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CITY TALK: Have we recovered from the housing bust?

Remember the housing boom and subsequent bust?
 
That’s a rhetorical question. Of course you remember it. But are you still living with the effects of the bursting of the housing bubble?
 
That’s a more complex question, and the answer largely depends on where you live and when you purchased your home.  
 
Those of you who have bought houses in the last several years might also be feeling the lingering impacts of the housing crisis, even if you don’t realize it. If you bought in a neighborhood that has not fully recovered, you might have enjoyed a low purchase price, but you might be facing a long period of home value stagnation.
 
The Washington Post recently published an interesting piece of data journalism — “America’s great housing divide: Are you a winner or loser?” — that allows readers to look at average home values by zip code for 2004 and 2015.
 
Around 2004, according to the article, “values escalated rapidly in the bubble, fueled by financial speculation, subprime lending and an abiding faith in homeownership as a sure-fire source of wealth.”
 
That “abiding faith” turned into outright hubris here in Savannah. We lagged the national trends, but the accumulating data made it glaringly obvious that home prices were going to collapse here as they were in other cities. Still, some investors and lenders continued to speculate into 2008.
 
So what has the recovery looked like for zip codes in Chatham County?
 
As I go through some numbers, you should obviously keep in mind that average home values might not reflect trends for different price points and that individual zip codes can cover many different neighborhoods.
 
In the 31401 zip code that includes downtown Savannah, the average home value increased from about $211,000 in 2004 to about $287,000 in 2015. That 36 percent jump might sound good, but it’s only slightly better than the inflation rate.
 
And the 36 percent increase in the 31401 zip code is better than every other zip code in the county for the 2004 to 2015 period.
 
For example, the 31415 zip code, which includes West Savannah, has only seen a 12 percent increase in home values. The average home value in 2015 was $113,277.
 
In a follow up to their original story, the Post explored the weak recovery in home values in predominantly black neighborhoods in the Atlanta metro area. In Savannah, we’ve seen weak recoveries in some areas that are mostly black and some that are mostly white, so the racial questions are especially difficult.
 
The 31408 zip code, which includes much of Garden City, has seen a 20 percent increase in home values between 2004 and 2015. The adjacent 31407 zip code has seen just a 6 percent increase.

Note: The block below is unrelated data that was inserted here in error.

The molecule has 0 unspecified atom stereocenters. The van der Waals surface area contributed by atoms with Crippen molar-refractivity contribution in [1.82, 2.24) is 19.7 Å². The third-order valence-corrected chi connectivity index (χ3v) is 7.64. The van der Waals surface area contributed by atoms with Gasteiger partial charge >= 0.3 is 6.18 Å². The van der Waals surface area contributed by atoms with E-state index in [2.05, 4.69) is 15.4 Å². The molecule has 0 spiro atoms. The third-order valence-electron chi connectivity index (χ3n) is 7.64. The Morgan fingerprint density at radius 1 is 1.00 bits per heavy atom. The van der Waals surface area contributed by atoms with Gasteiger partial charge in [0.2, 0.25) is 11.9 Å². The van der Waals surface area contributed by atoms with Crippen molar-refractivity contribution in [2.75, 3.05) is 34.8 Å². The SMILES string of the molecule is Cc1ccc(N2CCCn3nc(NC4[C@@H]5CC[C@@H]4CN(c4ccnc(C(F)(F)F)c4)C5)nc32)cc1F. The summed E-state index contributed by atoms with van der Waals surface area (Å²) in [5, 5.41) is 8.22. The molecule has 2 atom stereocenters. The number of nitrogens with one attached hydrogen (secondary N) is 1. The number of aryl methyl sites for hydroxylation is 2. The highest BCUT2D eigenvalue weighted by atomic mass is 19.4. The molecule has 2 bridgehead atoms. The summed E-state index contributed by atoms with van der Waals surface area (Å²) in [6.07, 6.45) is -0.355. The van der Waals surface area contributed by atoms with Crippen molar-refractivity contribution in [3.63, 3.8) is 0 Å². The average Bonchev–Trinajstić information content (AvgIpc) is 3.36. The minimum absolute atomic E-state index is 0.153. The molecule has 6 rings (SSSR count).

Home values in the 31322 zip code, which includes Pooler, have also underperformed the inflation rate, with an increase of 11 percent. The 31302 zip code, which includes Bloomingdale, has experienced a 14 percent increase in values.
 
And the 31419 zip code, which includes some of Savannah’s Southside, has only seen an 8 percent increase in home values between 2004 and 2015.
 
Several zip codes have done moderately better. The 31405 zip code, which includes Ardsley Park and neighborhoods to the south and west, has seen a 27 percent increase. If we were able to break the numbers down further, we’d likely see wide variation within that zip code.
 
The recovery has been solid for most of the east side and the islands. Home values are up 30 percent in the 31404 zip code, 28 percent in the 31406 zip code, 23 percent in the 31410 zip code and 21 percent in the 31411 zip code.
 
Tybee Island saw a big jump in home values early in the 20th century, but in 2015 the average home value of $397,153 was just 8 percent higher than in 2008.
 
In sum, it seems that Savannah area home values have recovered pretty well compared to many other parts of Georgia and compared to other areas along the southeast coast.
 
But where do we go from here?
 
Will the downtown area and the islands continue to outpace the rest of the metro area? Will we eventually see a sharper increase in values in West Savannah and other largely black neighborhoods? What will happen to values in West Chatham as development accelerates?
 
Stay tuned.
 
City Talk appears every Tuesday and Sunday. Bill Dawers can be reached via billdawers@comcast.net. Send mail to 10 East 32nd St., Savannah, Ga. 31401.

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